A young boy ran, ducking and dodging, trying desperately to avoid the hail of rocks that flew through the air. His persecutors yelled instructions to each other in their hunting language as they tried to head him off. He cried as he ran, though he despised himself for the weakness. A couple of the rocks had landed hard, leaving bleeding gashes on his shoulders and head.
He was used to running and hiding, and soon was able to elude his tormentors. He cut down one path that ran by a small ledge overlooking a creek. Instead of continuing to run on the path, he jumped through a small opening in the vines and landed in the creek. He immediately doubled back and threw himself under the ledge.
A small cave had been cut by centuries of water flow and he hid there with his hand clamped over his mouth so that his ragged breaths would not betray him. Soon enough, his enemies' footsteps could be heard pounding along as they went right by his secret hiding place.
That small cave is what I think of whenever I meditate on God's name, El Cether. It's pronounced "say-there" and means "hiding place." David knew well what it meant to be pursued by enemies. He spent a lot of time in dark caves, eluding those who would do him harm and it was a natural step to begin thinking of his God as El Cether (God My Hiding Place).
But "cether" also means secret. It is used when someone tries to secretly whisper into your ear or when someone tries to sin in secret. Jonathan advised David to meet him in a secret hiding place to determine King Saul's intent. Abigail used the covering of a hill to meet David secretly in order to avoid a disastrous slaughter.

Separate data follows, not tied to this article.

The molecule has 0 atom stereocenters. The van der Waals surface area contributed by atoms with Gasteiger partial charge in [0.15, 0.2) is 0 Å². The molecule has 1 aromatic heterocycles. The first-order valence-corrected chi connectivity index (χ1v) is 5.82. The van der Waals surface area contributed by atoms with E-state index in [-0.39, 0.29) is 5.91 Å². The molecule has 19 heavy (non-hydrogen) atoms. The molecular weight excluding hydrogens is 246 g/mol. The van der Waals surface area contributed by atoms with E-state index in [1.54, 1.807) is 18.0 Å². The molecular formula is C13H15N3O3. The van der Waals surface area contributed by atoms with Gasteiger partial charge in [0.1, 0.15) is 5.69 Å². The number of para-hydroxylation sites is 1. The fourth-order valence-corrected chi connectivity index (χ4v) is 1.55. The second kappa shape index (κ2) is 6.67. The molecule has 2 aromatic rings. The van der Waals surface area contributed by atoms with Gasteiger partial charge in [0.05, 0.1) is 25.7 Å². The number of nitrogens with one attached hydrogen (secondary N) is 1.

God does not promise to keep all trouble from us. But He does promise to be our secret hiding place. That hiding place is found in our private devotional encounter with El Cether. Our faith in His abiding strength and provision is both our hiding place and our shield from the darts of the enemy.
Through His Word and His Spirit, He feeds and strengthens us in the midst of our conflict – often right in front of our enemies. All we have to do is abide in His presence, clinging to His mighty hand as the world rages around us.
Someday, we will hear His voice calling, "My dove, in the clefts of the rock, in the crevices of the cliff, let me see your face, let me hear your voice; for your voice is sweet, and your face is lovely." The next thing you know we will be home – safe, warm and with no further need to hide.
For a fully referenced and hyperlinked version of this article search the archives at http://pastorpauley.blogspot.com/